Broncos honor late fan by bringing Lombardi Trophy to funeral

Ten days after the Broncos won Super Bowl 50, the championship hardware made it to a fan's funeral. Cindy Hoffman

Bob Carney was the biggest of Denver Broncos fans. A season ticket holder since 1965, he would fill out pages upon pages of notes on whom the team drafted each year -- helping him to get to know the new names of his beloved squad.

Family and business matters kept Carney, an attorney, from going to Super Bowl XXXII and Super Bowl XXXIII, when the Broncos won back-to-back titles. So when Carney won tickets to Super Bowl 50 through the team, he wasn't going to be stopped.

He invited his daughter, Cindy Hoffman, whose alliance to the Broncos came through her blood, and the two traveled to San Francisco two days before the game.

But the 73-year-old Carney didn't make it to Levi's Stadium that Sunday. He collapsed hours after getting off the plane in the lobby of the hotel, suffered a pulmonary embolism and never recovered.

And we would have never heard about this story if Cindy decided to go home. While a daughter could never be prepared for the death of her father, Cindy was as prepared as one could be.

She is a hospice nurse and deals with death on a daily basis. In fact, she often goes to Broncos games wearing good luck charms of those fans who gave her their special something in their last moments on Earth.

So in between dealing with arrangements to donate her father's corneas, skin and bone tissue and talking to the mortuary, Cindy rallied like her father would want her to. She was going to the game and her friend Kerry flew in to take her dad's ticket. Saturday night, Hoffman went to her dad's suitcase and took out what would have been his game-day outfit -- a pair of khakis and an Elway jersey -- and she brought it to the mortuary so that it could be there with him.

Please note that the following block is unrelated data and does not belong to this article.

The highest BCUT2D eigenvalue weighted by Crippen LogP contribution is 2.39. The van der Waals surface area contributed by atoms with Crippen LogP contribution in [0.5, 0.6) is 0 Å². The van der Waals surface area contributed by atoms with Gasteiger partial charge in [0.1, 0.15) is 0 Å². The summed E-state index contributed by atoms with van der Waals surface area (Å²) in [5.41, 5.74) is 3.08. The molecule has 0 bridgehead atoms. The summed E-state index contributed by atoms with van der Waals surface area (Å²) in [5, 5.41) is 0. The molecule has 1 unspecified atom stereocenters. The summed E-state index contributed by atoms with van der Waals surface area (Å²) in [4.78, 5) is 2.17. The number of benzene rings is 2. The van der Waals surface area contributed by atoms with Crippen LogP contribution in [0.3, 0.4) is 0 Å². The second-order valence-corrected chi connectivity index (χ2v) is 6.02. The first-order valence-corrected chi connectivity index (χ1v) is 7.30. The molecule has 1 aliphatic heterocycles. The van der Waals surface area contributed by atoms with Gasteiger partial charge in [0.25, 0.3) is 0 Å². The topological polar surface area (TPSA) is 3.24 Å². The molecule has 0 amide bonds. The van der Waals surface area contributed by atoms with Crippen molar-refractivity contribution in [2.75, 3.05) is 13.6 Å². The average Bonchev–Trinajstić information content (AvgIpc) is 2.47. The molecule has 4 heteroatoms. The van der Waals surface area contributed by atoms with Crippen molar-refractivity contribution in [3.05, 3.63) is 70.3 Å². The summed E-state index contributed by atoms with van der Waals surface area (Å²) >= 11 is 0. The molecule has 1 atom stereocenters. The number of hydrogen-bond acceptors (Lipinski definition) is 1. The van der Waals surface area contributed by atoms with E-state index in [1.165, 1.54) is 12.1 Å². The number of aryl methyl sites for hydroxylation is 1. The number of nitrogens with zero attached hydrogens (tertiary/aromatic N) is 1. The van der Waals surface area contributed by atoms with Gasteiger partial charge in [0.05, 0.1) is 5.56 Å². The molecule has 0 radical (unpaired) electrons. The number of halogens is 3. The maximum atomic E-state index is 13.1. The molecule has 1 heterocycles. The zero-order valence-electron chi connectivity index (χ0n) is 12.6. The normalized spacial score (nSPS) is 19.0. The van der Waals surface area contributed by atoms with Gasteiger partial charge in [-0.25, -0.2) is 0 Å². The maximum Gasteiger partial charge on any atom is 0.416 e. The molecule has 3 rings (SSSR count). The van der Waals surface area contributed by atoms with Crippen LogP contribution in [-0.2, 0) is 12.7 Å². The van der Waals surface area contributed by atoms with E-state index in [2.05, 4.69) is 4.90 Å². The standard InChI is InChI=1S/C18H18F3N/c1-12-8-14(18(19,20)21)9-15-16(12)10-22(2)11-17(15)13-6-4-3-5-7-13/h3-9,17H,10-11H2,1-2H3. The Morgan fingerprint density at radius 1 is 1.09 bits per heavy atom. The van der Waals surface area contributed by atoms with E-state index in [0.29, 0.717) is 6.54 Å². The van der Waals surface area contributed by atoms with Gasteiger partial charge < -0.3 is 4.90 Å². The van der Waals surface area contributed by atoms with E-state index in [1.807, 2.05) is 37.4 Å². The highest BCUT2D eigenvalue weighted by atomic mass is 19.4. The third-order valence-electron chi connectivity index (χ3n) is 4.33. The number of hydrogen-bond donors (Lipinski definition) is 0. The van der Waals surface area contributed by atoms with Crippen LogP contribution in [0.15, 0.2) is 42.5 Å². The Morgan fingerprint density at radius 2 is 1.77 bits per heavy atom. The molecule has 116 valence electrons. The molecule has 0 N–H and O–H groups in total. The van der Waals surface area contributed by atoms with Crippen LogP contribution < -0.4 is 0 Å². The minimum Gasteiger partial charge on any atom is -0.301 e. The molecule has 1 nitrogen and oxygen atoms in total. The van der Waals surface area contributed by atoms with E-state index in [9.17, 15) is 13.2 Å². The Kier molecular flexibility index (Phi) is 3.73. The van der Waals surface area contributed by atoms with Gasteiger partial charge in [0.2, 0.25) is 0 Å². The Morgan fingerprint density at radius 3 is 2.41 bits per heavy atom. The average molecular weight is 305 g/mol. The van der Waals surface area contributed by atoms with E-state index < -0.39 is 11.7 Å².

On Sunday morning, she did her part. She dressed to the nines as she always did for Broncos games. She said she felt her dad throughout the game, especially four minutes and 12 seconds into the second quarter when Carolina Panthers kicker Graham Gano clanked a 44-yard field goal off the right upright.

"I swear that was my dad's doing," she would say.

And when it was all over and the Broncos won, there were tears. But they were tears of joy.

Ten days after the game, Bob Carney was laid to rest.

PrimeSport, which provided the flights and hotel for Cindy and her dad, is a partner of the Broncos and the company had let them know about Bob's passing.

Before the funeral started, Billy Thompson, the cornerback whom Bob watched for 13 years in Denver, showed up. He and some Broncos representatives also brought the championship hardware.

"When I saw the Lombardi Trophy, I cried even more," Cindy said. "People who had known my dad who didn't care for football told me they just became Broncos fans."